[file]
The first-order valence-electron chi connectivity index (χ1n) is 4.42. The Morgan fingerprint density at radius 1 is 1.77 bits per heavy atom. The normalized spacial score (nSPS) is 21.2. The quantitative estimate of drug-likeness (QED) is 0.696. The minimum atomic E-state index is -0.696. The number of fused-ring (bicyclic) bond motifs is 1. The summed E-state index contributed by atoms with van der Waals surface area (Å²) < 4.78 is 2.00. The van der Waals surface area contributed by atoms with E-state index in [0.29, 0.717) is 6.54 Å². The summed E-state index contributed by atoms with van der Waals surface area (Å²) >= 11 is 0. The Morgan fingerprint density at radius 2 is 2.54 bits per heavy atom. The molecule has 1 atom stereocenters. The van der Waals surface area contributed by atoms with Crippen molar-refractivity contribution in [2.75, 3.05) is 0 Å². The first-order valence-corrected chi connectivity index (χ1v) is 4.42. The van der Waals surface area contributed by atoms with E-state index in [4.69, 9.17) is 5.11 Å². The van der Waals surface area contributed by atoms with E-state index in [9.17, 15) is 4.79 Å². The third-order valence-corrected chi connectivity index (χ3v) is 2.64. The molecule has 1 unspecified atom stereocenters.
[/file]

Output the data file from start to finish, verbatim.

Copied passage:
The first-order valence-electron chi connectivity index (χ1n) is 4.42. The Morgan fingerprint density at radius 1 is 1.77 bits per heavy atom. The normalized spacial score (nSPS) is 21.2. The quantitative estimate of drug-likeness (QED) is 0.696. The minimum atomic E-state index is -0.696. The number of fused-ring (bicyclic) bond motifs is 1. The summed E-state index contributed by atoms with van der Waals surface area (Å²) < 4.78 is 2.00. The van der Waals surface area contributed by atoms with E-state index in [0.29, 0.717) is 6.54 Å². The summed E-state index contributed by atoms with van der Waals surface area (Å²) >= 11 is 0. The Morgan fingerprint density at radius 2 is 2.54 bits per heavy atom. The molecule has 1 atom stereocenters. The van der Waals surface area contributed by atoms with Crippen molar-refractivity contribution in [2.75, 3.05) is 0 Å². The first-order valence-corrected chi connectivity index (χ1v) is 4.42. The van der Waals surface area contributed by atoms with E-state index in [4.69, 9.17) is 5.11 Å². The van der Waals surface area contributed by atoms with E-state index in [9.17, 15) is 4.79 Å². The third-order valence-corrected chi connectivity index (χ3v) is 2.64. The molecule has 1 unspecified atom stereocenters.